The reason for this incorrect behavior is that there is a serious bug in the source code of Make 3.82 in read.c on line 3031 that causes it to read past the end of a string, which means it is probably reading into unallocated memory, which can cause undefined behavior. If you have the ability to compile Make from source, you can prove this by downloading the Make 3.82 source and adding a two-line if statement to read.c above line 3031:

if (! (flags & PARSEFS_NOAR)
          && tp == tmpbuf && tp[0] != '(' && tp[nlen-1] != ')')
          char *n = strchr (tp, '(');
          if (n)
              /* This looks like the first element in an open archive group.
                 A valid group MUST have ')' as the last character.  */
              if (nlen > strlen(p) + 1)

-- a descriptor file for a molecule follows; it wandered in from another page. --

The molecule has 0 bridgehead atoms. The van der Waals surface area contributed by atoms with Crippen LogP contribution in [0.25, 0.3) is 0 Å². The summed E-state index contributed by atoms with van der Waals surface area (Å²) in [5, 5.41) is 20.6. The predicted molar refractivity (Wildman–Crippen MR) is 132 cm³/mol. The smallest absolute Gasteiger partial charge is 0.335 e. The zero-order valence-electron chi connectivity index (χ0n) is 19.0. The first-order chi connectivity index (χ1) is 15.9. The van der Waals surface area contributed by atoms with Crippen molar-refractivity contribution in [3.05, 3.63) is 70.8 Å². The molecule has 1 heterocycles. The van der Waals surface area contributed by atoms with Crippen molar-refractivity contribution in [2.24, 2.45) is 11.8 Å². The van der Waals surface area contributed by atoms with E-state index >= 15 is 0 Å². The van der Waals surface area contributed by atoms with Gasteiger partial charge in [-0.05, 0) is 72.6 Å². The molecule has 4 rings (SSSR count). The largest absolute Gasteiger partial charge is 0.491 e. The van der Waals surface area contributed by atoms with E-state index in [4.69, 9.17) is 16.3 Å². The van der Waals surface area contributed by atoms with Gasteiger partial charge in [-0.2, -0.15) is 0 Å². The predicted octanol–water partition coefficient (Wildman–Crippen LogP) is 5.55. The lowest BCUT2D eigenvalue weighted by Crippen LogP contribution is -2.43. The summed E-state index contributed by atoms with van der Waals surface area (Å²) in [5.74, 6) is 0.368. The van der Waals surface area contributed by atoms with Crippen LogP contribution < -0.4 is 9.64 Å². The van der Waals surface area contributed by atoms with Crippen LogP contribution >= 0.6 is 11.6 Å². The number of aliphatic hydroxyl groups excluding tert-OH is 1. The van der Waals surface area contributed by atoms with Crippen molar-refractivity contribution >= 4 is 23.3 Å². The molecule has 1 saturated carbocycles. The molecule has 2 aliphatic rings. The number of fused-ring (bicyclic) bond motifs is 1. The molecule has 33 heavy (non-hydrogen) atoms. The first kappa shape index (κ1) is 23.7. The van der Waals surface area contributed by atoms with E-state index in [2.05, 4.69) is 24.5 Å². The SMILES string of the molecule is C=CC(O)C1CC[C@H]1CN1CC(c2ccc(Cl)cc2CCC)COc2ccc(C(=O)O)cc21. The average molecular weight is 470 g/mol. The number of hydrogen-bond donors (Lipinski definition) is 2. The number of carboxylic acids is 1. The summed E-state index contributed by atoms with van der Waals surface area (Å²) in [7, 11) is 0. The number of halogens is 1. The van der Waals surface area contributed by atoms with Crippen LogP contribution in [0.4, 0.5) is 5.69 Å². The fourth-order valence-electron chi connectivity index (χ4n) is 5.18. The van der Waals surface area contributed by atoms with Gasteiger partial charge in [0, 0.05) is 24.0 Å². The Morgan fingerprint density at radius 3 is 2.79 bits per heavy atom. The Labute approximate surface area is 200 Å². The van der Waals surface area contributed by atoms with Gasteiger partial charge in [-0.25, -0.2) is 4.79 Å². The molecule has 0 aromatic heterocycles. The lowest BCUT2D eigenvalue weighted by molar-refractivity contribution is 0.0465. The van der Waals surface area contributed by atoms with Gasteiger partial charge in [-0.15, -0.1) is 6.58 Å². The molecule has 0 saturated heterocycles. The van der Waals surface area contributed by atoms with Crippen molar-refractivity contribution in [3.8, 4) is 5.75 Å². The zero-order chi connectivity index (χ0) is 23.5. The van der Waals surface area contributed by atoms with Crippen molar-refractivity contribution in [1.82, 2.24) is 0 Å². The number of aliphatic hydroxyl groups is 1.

printf("About to read past end of string!  p = %s, nlen = %d\n", p, nlen);
              const char *e = p + nlen;
                  e = next_token (e);
When you compile and run this modified version of Make with the Makefile above, it should print something like:
About to read past end of string!  p =  y.o), nlen = 16
make: *** No rule to make target `libawesome.a(x.o', needed by `a'.  Stop.
Here's the problem: the pointer p is already pointing to the end of the current token, so adding nlen (the length of the current token) makes no sense and can cause Make to read past the end of the string. The memory after the end of the string is probably unallocated memory, so when the program tries to read from it this is undefined behavior: anything can happen!

The solution to this bug is to remove the "+ nlen". This solution appears to prevent Make from crashing, but it looks like there are still more bugs with archive target groups that are not fixed by this simple change.